Dry cleaners often live in a state of fear. Harsh chemicals used by these businesses can permeate the ground nearby, resulting in environmental problems that may lead to costly cleanup or litigation. Many business owners are in the dark when it comes to understanding what triggers an environmental investigation. For some, the best option is to simply look the other way.
What triggers an environmental investigation?
The most common triggering event is a requirement by a bank lending on the property. The property owner may want to refinance the property, or a prospective buyer of the property wants to obtain financing.
Other issues that can trigger environmental investigations include:
· Contamination being discovered in municipal or private drinking water wells
· Contamination being discovered beneath neighboring or down gradient properties
· Regional investigations conducted under the direction of state or federal regulatory agencies
How does this process begin?
When a bank evaluates whether or not to lend on a commercial property, they will require a Phase I Environmental Site Assessment (ESA). The Phase I ESA is a due diligence evaluation of the property to identify potential or existing environmental contamination liabilities. A Phase I ESA is conducted under guidelines established by ASTM International, an organization of engineers, scientists, and policymakers that set technical standards.
The consultant conducting the Phase I ESA will inspect the site for signs of staining, evidence of spills, stressed vegetation, determination of underground and above ground tanks, secondary containment, violations, and operating practices. They will evaluate records at the fire department, local health department, state environmental agencies, and federal EPA to determine whether fires or chemical spills were reported on the subject property or on neighboring properties. This review would also evaluate what businesses are operating in the vicinity that could cause environmental impacts that may impact the subject site. The past operation of certain types of businesses, including dry cleaners, automatically increases the chance that further ground testing will be required prior to lending.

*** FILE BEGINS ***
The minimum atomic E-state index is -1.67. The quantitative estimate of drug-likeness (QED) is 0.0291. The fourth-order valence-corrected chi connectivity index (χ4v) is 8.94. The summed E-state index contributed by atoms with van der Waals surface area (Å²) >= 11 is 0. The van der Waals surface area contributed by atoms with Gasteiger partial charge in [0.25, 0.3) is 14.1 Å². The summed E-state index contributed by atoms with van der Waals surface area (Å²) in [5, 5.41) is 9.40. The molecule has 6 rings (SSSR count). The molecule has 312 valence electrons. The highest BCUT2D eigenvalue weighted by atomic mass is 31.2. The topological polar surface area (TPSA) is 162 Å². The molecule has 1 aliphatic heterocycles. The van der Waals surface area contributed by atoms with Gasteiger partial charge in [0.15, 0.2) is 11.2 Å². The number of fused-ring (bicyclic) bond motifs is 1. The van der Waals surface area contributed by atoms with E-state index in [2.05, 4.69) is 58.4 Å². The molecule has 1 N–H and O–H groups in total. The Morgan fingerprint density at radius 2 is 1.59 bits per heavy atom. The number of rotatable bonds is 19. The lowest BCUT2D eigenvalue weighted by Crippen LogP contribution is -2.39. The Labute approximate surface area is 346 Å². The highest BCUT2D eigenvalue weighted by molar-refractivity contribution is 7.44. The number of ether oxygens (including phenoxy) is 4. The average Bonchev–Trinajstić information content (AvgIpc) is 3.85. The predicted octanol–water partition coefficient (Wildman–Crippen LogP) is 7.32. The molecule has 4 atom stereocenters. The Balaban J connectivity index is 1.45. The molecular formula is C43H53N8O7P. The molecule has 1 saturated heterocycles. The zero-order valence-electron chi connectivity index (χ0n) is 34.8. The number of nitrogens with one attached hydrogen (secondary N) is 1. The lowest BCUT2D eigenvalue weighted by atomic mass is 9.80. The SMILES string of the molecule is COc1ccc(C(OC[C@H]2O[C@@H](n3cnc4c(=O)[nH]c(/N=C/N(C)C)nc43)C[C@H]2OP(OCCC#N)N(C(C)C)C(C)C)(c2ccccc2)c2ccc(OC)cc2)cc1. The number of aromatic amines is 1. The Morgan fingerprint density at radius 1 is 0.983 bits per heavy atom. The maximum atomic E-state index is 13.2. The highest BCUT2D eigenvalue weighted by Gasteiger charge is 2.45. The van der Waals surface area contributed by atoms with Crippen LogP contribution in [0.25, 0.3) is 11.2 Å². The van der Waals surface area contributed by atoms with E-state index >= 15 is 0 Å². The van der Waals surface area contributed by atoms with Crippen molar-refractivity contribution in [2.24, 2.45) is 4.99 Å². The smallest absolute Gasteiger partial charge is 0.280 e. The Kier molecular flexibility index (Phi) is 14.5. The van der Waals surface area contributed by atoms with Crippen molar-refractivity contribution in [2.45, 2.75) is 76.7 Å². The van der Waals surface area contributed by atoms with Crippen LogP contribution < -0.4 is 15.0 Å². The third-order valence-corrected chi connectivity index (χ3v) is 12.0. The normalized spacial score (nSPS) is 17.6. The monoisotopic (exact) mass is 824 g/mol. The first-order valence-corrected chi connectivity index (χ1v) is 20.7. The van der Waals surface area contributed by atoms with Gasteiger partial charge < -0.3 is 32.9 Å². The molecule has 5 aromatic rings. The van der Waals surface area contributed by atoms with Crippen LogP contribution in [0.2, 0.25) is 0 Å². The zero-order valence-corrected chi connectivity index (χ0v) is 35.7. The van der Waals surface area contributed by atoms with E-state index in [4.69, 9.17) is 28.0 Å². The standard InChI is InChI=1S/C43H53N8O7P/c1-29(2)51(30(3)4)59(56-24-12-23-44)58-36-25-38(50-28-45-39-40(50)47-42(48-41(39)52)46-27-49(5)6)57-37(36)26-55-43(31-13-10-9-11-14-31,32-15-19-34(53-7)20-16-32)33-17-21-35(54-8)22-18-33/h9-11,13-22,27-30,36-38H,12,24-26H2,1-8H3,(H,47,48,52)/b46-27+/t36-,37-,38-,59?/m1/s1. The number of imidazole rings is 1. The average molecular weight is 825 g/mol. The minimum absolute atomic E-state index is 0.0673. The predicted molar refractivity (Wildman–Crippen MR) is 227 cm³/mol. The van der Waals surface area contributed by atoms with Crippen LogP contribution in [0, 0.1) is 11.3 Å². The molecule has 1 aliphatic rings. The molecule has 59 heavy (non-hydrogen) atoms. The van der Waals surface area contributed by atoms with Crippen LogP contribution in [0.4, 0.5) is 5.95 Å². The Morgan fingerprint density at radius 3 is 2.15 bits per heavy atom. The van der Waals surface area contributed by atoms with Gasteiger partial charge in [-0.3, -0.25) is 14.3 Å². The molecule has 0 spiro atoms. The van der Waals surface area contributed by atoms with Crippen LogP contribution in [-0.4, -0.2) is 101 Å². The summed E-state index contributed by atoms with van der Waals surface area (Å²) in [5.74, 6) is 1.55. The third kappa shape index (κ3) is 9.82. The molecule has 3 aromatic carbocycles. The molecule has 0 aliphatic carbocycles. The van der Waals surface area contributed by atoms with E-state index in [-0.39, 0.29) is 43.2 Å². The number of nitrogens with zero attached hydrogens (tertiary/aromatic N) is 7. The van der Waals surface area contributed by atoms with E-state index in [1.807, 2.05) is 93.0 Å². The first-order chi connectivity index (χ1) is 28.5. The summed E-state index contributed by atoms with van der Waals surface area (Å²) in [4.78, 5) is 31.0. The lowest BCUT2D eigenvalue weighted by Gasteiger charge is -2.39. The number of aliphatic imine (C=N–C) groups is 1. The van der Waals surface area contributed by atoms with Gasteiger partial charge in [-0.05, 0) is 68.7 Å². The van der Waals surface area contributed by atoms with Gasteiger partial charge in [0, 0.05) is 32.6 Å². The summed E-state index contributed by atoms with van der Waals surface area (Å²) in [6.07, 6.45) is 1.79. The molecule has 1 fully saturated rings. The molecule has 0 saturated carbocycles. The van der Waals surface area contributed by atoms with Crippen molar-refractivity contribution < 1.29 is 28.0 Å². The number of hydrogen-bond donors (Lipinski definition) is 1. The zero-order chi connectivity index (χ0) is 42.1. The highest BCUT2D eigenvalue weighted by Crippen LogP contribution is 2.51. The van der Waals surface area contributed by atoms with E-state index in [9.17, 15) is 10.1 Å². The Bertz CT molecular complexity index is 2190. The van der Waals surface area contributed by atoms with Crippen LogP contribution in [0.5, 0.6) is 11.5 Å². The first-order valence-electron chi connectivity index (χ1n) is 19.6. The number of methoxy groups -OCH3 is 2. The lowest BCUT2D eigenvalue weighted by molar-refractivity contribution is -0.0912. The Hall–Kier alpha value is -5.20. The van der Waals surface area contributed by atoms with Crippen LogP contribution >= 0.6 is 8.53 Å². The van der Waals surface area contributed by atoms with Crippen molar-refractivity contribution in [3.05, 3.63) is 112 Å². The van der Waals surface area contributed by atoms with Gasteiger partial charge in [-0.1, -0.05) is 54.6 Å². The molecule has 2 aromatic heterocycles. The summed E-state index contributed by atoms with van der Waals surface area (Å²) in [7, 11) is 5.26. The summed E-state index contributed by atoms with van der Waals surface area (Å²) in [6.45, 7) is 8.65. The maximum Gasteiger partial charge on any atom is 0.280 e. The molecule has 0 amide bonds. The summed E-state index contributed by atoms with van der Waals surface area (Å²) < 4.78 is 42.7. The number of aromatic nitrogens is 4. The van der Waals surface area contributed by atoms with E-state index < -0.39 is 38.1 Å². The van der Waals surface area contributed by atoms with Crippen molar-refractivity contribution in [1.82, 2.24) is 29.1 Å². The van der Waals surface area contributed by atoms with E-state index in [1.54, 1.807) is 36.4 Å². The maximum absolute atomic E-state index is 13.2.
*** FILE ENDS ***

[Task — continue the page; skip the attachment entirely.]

New guidance passed in 2013 puts greater emphasis on assessing the potential impacts from vapor intrusion and vapor migration on the property. The definition of an environmental concern within the guidance has been changed to include contamination in the subsurface vapor phase, in addition to the soil and groundwater.
The net result of this new guidance will be an increased focus on dry cleaners that used perchloroethylene (PERC).
What happens after the Phase I ESA?
Should the Phase I ESA identify a reasonable potential that soil and groundwater may be impacted, the consultant will suggest conducting a Phase II ESA. A Phase II ESA includes collection of subsurface samples to determine whether the property has been impacted with chemicals that pose a risk to human health or the environment.
What does this mean?
PERC is a common dry cleaning solvent, which is why focus is placed on dry cleaners. When PERC is found in the groundwater, the situation escalates rapidly.
The State of California, for example, found levels of PERC in municipal drinking water wells and immediately sought to identify all dry cleaners that operated within a mile radius of the well for the previous 50 years. By using historical records, the address, name, and period of time a dry cleaner operated at a location can be identified.
If PERC, or any other contaminant is found in soil or groundwater during a Phase II ESA, the release is required to be reported to the state environmental agency. Subsequent investigations and, ultimately, remediation activities, are then required to be performed with oversight by the agency.
The term “release” will now also include identified impacts in the vapor phase (i.e. soil gas). The need to assess the subsurface vapor phase (soil gas phase) will likely result in increased sampling, which could lead to an increase in dry cleaner sites identified as potentially having releases from their operations.
What can you do?
All dry cleaners must understand how investigations are triggered and what to expect after, which is why locating the old commercial general liability (CGL) insurance policies is vital. Old CGL policies written before 1985 or 1986 don’t include absolute pollution exclusion language and can be used to defend the insured against contamination claims.
EnviroForensics is highly regarded for our expertise in chlorinated solvent contamination and vapor intrusion (VI) issues. If VI is a concern for your property, we encourage you to learn more.
To find out additional information about environmental remediation triggers and steps you can take to protect your business, contact us today.
EnviroForensics® is an environmental engineering firm specializing in soil and groundwater investigation and remediation and vapor intrusion assessment and mitigation. EnviroForensics® has all the tools available to us to perform the highest caliber science in the market today, which allows designing and implementing knowledgeable, innovative and effective solutions to PCE and TCE contamination. EnviroForensics® has pioneered and perfected the utilization of Commercial General Liability insurance policies as a resource to pay for the high costs associated with soil and groundwater investigations, remediation, and legal defense.